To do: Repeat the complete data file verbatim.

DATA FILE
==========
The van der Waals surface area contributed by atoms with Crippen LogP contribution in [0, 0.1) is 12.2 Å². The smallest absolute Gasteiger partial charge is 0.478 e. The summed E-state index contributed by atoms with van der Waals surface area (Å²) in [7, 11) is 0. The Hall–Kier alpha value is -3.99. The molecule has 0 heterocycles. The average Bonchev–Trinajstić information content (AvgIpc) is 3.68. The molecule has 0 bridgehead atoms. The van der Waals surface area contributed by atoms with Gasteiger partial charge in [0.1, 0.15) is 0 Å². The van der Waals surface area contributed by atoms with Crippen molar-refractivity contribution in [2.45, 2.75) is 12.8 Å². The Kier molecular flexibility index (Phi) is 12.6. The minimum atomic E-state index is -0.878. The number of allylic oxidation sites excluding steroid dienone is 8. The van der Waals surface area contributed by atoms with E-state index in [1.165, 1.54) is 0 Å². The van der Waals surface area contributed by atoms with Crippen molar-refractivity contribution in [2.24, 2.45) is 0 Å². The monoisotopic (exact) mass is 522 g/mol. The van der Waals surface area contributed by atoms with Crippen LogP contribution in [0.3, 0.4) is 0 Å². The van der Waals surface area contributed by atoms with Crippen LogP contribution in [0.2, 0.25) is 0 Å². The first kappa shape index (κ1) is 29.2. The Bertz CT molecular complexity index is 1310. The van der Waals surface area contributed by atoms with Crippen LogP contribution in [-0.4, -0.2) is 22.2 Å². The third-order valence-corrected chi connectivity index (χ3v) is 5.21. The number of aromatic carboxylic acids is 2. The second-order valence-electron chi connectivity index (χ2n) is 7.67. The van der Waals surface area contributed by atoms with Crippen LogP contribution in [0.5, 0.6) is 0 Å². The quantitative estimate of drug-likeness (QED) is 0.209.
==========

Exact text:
The van der Waals surface area contributed by atoms with Crippen LogP contribution in [0, 0.1) is 12.2 Å². The smallest absolute Gasteiger partial charge is 0.478 e. The summed E-state index contributed by atoms with van der Waals surface area (Å²) in [7, 11) is 0. The Hall–Kier alpha value is -3.99. The molecule has 0 heterocycles. The average Bonchev–Trinajstić information content (AvgIpc) is 3.68. The molecule has 0 bridgehead atoms. The van der Waals surface area contributed by atoms with Gasteiger partial charge in [0.1, 0.15) is 0 Å². The van der Waals surface area contributed by atoms with Crippen molar-refractivity contribution in [2.45, 2.75) is 12.8 Å². The Kier molecular flexibility index (Phi) is 12.6. The minimum atomic E-state index is -0.878. The number of allylic oxidation sites excluding steroid dienone is 8. The van der Waals surface area contributed by atoms with E-state index in [1.165, 1.54) is 0 Å². The van der Waals surface area contributed by atoms with Crippen molar-refractivity contribution in [2.24, 2.45) is 0 Å². The monoisotopic (exact) mass is 522 g/mol. The van der Waals surface area contributed by atoms with Crippen LogP contribution in [0.3, 0.4) is 0 Å². The van der Waals surface area contributed by atoms with Crippen LogP contribution in [0.2, 0.25) is 0 Å². The first kappa shape index (κ1) is 29.2. The Bertz CT molecular complexity index is 1310. The van der Waals surface area contributed by atoms with Crippen LogP contribution in [-0.4, -0.2) is 22.2 Å². The third-order valence-corrected chi connectivity index (χ3v) is 5.21. The number of aromatic carboxylic acids is 2. The second-order valence-electron chi connectivity index (χ2n) is 7.67. The van der Waals surface area contributed by atoms with Crippen LogP contribution in [0.5, 0.6) is 0 Å². The quantitative estimate of drug-likeness (QED) is 0.209.